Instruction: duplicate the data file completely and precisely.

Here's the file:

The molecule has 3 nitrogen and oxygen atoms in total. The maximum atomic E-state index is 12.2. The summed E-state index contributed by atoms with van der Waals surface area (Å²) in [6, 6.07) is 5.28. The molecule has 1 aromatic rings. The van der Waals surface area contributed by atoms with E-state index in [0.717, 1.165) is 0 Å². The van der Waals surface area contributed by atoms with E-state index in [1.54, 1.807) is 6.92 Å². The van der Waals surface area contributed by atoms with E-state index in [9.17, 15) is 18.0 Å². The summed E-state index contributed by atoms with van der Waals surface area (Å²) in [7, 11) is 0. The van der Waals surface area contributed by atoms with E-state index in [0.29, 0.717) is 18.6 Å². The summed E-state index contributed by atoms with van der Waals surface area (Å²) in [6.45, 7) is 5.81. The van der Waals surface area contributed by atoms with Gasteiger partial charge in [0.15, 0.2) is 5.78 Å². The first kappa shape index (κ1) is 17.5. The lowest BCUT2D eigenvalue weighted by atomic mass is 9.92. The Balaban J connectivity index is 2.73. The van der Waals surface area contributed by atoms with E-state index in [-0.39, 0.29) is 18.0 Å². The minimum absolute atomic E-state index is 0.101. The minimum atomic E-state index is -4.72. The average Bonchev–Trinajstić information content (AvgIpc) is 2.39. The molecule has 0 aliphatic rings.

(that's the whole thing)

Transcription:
The molecule has 3 nitrogen and oxygen atoms in total. The maximum atomic E-state index is 12.2. The summed E-state index contributed by atoms with van der Waals surface area (Å²) in [6, 6.07) is 5.28. The molecule has 1 aromatic rings. The van der Waals surface area contributed by atoms with E-state index in [0.717, 1.165) is 0 Å². The van der Waals surface area contributed by atoms with E-state index in [1.54, 1.807) is 6.92 Å². The van der Waals surface area contributed by atoms with E-state index in [9.17, 15) is 18.0 Å². The summed E-state index contributed by atoms with van der Waals surface area (Å²) in [7, 11) is 0. The van der Waals surface area contributed by atoms with E-state index in [0.29, 0.717) is 18.6 Å². The summed E-state index contributed by atoms with van der Waals surface area (Å²) in [6.45, 7) is 5.81. The van der Waals surface area contributed by atoms with Gasteiger partial charge in [0.15, 0.2) is 5.78 Å². The first kappa shape index (κ1) is 17.5. The lowest BCUT2D eigenvalue weighted by atomic mass is 9.92. The Balaban J connectivity index is 2.73. The van der Waals surface area contributed by atoms with E-state index in [-0.39, 0.29) is 18.0 Å². The minimum absolute atomic E-state index is 0.101. The minimum atomic E-state index is -4.72. The average Bonchev–Trinajstić information content (AvgIpc) is 2.39. The molecule has 0 aliphatic rings.